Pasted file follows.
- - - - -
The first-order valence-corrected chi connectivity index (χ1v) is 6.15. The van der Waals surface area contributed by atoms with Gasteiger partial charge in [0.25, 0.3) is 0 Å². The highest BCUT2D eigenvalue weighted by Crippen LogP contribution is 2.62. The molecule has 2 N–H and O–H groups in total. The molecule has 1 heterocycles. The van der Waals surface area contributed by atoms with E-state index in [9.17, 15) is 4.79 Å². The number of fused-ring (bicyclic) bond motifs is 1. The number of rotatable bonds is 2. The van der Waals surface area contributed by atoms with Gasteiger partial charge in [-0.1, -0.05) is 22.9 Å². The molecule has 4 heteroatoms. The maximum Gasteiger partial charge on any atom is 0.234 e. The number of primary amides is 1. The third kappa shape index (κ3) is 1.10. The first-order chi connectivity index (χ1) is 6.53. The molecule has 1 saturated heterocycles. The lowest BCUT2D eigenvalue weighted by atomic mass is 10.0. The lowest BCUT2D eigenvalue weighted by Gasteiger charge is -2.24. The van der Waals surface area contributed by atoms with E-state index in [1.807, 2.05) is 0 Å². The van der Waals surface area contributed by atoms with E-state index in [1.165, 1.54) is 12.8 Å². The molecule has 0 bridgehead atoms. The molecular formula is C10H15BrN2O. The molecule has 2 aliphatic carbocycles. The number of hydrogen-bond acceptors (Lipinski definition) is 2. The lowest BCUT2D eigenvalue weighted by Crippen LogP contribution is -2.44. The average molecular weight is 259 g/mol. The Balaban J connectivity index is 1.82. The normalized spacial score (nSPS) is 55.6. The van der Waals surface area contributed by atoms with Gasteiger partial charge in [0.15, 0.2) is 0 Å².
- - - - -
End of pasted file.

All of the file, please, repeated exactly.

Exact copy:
The first-order valence-corrected chi connectivity index (χ1v) is 6.15. The van der Waals surface area contributed by atoms with Gasteiger partial charge in [0.25, 0.3) is 0 Å². The highest BCUT2D eigenvalue weighted by Crippen LogP contribution is 2.62. The molecule has 2 N–H and O–H groups in total. The molecule has 1 heterocycles. The van der Waals surface area contributed by atoms with E-state index in [9.17, 15) is 4.79 Å². The number of fused-ring (bicyclic) bond motifs is 1. The number of rotatable bonds is 2. The van der Waals surface area contributed by atoms with Gasteiger partial charge in [-0.1, -0.05) is 22.9 Å². The molecule has 4 heteroatoms. The maximum Gasteiger partial charge on any atom is 0.234 e. The number of primary amides is 1. The third kappa shape index (κ3) is 1.10. The first-order chi connectivity index (χ1) is 6.53. The molecule has 1 saturated heterocycles. The lowest BCUT2D eigenvalue weighted by atomic mass is 10.0. The lowest BCUT2D eigenvalue weighted by Gasteiger charge is -2.24. The van der Waals surface area contributed by atoms with E-state index in [1.807, 2.05) is 0 Å². The van der Waals surface area contributed by atoms with E-state index in [1.165, 1.54) is 12.8 Å². The molecule has 0 bridgehead atoms. The molecular formula is C10H15BrN2O. The molecule has 2 aliphatic carbocycles. The number of hydrogen-bond acceptors (Lipinski definition) is 2. The lowest BCUT2D eigenvalue weighted by Crippen LogP contribution is -2.44. The average molecular weight is 259 g/mol. The Balaban J connectivity index is 1.82. The normalized spacial score (nSPS) is 55.6. The van der Waals surface area contributed by atoms with Gasteiger partial charge in [0.15, 0.2) is 0 Å².